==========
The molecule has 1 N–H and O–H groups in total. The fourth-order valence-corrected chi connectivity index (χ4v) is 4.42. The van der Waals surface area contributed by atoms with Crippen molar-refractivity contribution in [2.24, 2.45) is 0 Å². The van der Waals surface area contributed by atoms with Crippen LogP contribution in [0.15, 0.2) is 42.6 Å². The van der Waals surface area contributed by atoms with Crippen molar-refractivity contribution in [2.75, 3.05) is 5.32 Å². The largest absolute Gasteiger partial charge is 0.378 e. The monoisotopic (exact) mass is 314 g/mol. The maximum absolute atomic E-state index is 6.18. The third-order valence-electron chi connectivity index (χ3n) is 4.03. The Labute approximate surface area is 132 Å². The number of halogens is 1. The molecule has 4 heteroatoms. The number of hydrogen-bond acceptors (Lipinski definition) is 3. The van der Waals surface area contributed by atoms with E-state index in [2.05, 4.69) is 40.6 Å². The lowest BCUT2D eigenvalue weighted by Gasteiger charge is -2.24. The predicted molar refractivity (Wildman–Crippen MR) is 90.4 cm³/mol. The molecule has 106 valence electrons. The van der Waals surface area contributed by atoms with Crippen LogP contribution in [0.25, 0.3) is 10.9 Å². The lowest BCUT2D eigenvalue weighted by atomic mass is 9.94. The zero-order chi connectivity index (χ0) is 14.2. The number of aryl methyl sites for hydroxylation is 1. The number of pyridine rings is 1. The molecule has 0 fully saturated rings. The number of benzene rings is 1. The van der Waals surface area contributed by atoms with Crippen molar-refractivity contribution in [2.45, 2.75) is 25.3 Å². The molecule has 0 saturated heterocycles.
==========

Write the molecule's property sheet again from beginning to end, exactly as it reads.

The molecule has 1 N–H and O–H groups in total. The fourth-order valence-corrected chi connectivity index (χ4v) is 4.42. The van der Waals surface area contributed by atoms with Crippen molar-refractivity contribution in [2.24, 2.45) is 0 Å². The van der Waals surface area contributed by atoms with Crippen LogP contribution in [0.15, 0.2) is 42.6 Å². The van der Waals surface area contributed by atoms with Crippen molar-refractivity contribution in [2.75, 3.05) is 5.32 Å². The largest absolute Gasteiger partial charge is 0.378 e. The monoisotopic (exact) mass is 314 g/mol. The maximum absolute atomic E-state index is 6.18. The third-order valence-electron chi connectivity index (χ3n) is 4.03. The Labute approximate surface area is 132 Å². The number of halogens is 1. The molecule has 4 heteroatoms. The number of hydrogen-bond acceptors (Lipinski definition) is 3. The van der Waals surface area contributed by atoms with E-state index in [2.05, 4.69) is 40.6 Å². The lowest BCUT2D eigenvalue weighted by Gasteiger charge is -2.24. The predicted molar refractivity (Wildman–Crippen MR) is 90.4 cm³/mol. The molecule has 106 valence electrons. The van der Waals surface area contributed by atoms with Crippen LogP contribution in [0.25, 0.3) is 10.9 Å². The lowest BCUT2D eigenvalue weighted by atomic mass is 9.94. The zero-order chi connectivity index (χ0) is 14.2. The number of aryl methyl sites for hydroxylation is 1. The number of pyridine rings is 1. The molecule has 0 fully saturated rings. The number of benzene rings is 1. The van der Waals surface area contributed by atoms with Crippen molar-refractivity contribution in [2.45, 2.75) is 25.3 Å². The molecule has 0 saturated heterocycles.